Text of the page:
5 Colombian Productions To Understand The Armed Conflict And The Peace Process
The delivery of the Final Report of the Truth Commission represents an important chapter in the history of Colombia. Here we recommend 5 Colombian productions to understand the armed conflict and the peace process in the country.
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LatinAmerican Post | Yolanda González Madrid
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Leer en español: 5 producciones colombianas para entender el conflicto armado y el proceso de paz
June became the most important month in Colombia in 2022. But we are not only referring to the presidential elections, but also to a historical event whose central theme is the armed conflict and the country's peace process: the delivery of the Final Report of the Comisión de la Verdad (Truth Commission). What is it about, what is its relevance and what productions are ideal to get to know the topic better?
First of all, it is essential to give a context about what the Comisión de la Verdad really is. This autonomous institution of the Colombian State, as its name indicates, is in charge of clarifying the causes of the armed conflict in the country. Its main objectives are to contribute to the recognition of the victims and promote coexistence in the territories.
Likewise, it is worth mentioning that the commission is chaired by the priest Francisco de Roux and was founded in April 2017, although it formally began its work in November 2018. In fact, its report was to be delivered after three years, but due to due to the pandemic, the Constitutional Court extended this period until June 28. Throughout this journey, the members have heard thousands of testimonies from victims, peasants, indigenous peoples, soldiers, paramilitary groups, politicians, and even former presidents such as Andrés Pastrana, Álvaro Uribe and Juan Manuel Santos.
“It is important that Colombian society knows the truth so that we do not repeat it again. This moment is historic and is part of the transformation that as a society we must have to reconcile, because we are not condemned to war," the Comisión de la Verdad said in a statement.
To get a better idea of the importance of this event in Colombia, the Comisión de la Verdad has divided the Final Report into 10 detailed chapters that show a historical view of what has been happening in the country; but more especially how women, children, the LGBTIQ+ community and the indigenous population have experienced this violence. In addition, they also dedicate a section to make a general call to create conditions that prevent the presence of armed conflict again.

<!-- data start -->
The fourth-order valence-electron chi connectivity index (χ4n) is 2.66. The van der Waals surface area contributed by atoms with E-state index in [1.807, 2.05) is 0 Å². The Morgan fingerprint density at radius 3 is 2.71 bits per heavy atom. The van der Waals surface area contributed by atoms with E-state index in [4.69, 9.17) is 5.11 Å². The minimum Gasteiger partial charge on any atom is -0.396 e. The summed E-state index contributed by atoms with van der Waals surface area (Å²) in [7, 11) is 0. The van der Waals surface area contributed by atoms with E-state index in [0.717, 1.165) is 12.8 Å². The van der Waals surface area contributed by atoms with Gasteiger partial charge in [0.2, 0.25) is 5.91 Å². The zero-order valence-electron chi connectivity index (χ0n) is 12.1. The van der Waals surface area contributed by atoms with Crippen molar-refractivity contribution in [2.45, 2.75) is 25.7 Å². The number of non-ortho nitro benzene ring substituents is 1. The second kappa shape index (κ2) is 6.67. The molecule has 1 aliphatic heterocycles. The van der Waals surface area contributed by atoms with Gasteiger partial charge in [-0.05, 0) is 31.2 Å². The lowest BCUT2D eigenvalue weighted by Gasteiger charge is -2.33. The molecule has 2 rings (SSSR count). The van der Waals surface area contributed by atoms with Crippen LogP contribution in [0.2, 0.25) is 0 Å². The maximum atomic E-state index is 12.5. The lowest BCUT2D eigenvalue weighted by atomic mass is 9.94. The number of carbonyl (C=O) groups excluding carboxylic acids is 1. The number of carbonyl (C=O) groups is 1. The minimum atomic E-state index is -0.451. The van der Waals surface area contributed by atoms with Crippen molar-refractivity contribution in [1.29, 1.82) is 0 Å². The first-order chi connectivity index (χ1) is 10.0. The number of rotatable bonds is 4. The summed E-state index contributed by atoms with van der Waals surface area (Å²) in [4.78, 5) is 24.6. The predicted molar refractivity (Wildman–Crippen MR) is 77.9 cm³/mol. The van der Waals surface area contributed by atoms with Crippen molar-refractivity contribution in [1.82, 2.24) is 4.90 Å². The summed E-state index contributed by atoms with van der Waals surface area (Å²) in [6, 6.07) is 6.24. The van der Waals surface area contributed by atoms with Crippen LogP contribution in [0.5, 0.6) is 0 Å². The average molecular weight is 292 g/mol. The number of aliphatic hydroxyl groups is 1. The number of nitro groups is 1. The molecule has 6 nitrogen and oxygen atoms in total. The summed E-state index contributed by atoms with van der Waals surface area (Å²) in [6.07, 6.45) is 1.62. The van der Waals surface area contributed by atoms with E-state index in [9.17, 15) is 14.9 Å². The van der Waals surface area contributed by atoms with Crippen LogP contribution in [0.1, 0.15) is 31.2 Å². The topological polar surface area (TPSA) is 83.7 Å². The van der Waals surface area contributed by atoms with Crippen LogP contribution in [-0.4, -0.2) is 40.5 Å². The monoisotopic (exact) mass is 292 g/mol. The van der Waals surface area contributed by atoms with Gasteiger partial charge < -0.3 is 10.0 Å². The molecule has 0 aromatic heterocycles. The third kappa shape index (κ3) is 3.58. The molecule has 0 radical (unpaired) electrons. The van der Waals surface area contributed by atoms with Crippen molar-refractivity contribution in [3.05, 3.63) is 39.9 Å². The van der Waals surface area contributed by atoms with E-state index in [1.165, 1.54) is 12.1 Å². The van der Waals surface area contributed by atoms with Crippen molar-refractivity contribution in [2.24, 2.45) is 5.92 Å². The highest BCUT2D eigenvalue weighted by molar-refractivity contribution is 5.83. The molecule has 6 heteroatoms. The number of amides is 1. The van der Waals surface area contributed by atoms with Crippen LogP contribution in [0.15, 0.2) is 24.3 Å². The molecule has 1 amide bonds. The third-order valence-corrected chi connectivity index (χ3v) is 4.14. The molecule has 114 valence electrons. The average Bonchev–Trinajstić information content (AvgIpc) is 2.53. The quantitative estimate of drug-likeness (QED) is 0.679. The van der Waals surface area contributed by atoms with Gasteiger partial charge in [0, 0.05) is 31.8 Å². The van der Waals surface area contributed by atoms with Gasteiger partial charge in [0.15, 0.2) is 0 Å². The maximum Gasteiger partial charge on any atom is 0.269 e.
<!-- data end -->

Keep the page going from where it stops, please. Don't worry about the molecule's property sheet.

Regardless of the level of knowledge you have on this subject, here is a list of 5 Colombian productions that show in greater depth both the armed conflict and the peace process in Colombia.
The 2015 film by director José Luis Rugeles transports us through the bleak landscape of armed conflict through the eyes of a teenager. María, who has been in the guerrilla ranks for two years, is entrusted with the mission of taking her commander's newborn son to a safe town. However, during the journey they discover that she is pregnant, so she will try to flee so that they do not force her to have an abortion.
"Rostros de Paz"
In November 2012, the government of Juan Manuel Santos and members of the FARC publicly and formally began peace talks. This documentary shows step by step the path that began from their secret meetings to the disarmament of the guerillas. In a few words, there are four years of dialogues summed up in just over an hour and with testimonies from various protagonists that led to the Havana Peace Agreement.
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One of the most innovative Colombian productions of recent decades. Directors Jairo Carrillo and Óscar Andrade captured through animation the story of four children displaced by the armed conflict. His narrative is so simple and wonderful that the voices of the protagonists take on a special force to tell their terrible experiences, dreams and hopes. It should be noted that this is the first Latin American film in 3D.
This emotional documentary takes you down three interesting paths that connect with each other. The first, for the entire process that they had to go through to transfer more than 6,000 armed guerrillas from the jungles to the zones to begin their process of legality. The second, the route to take all those firearms to the place where they would be melted down. And third, the testimonies of several victims of sexual violence who participated in the creation of the "counter-monument" by the artist Doris Salcedo with the melted metal of those weapons.
From director Alejandro Landes, this 2019 drama gives an insight into what life is like for young people who are recruited by paramilitary groups . The plot follows eight rebellious teenagers who are assigned to watch over a prisoner. But while they spend their days doing military training, they will suffer an ambush that will force them to flee into the jungle and put their mission at risk.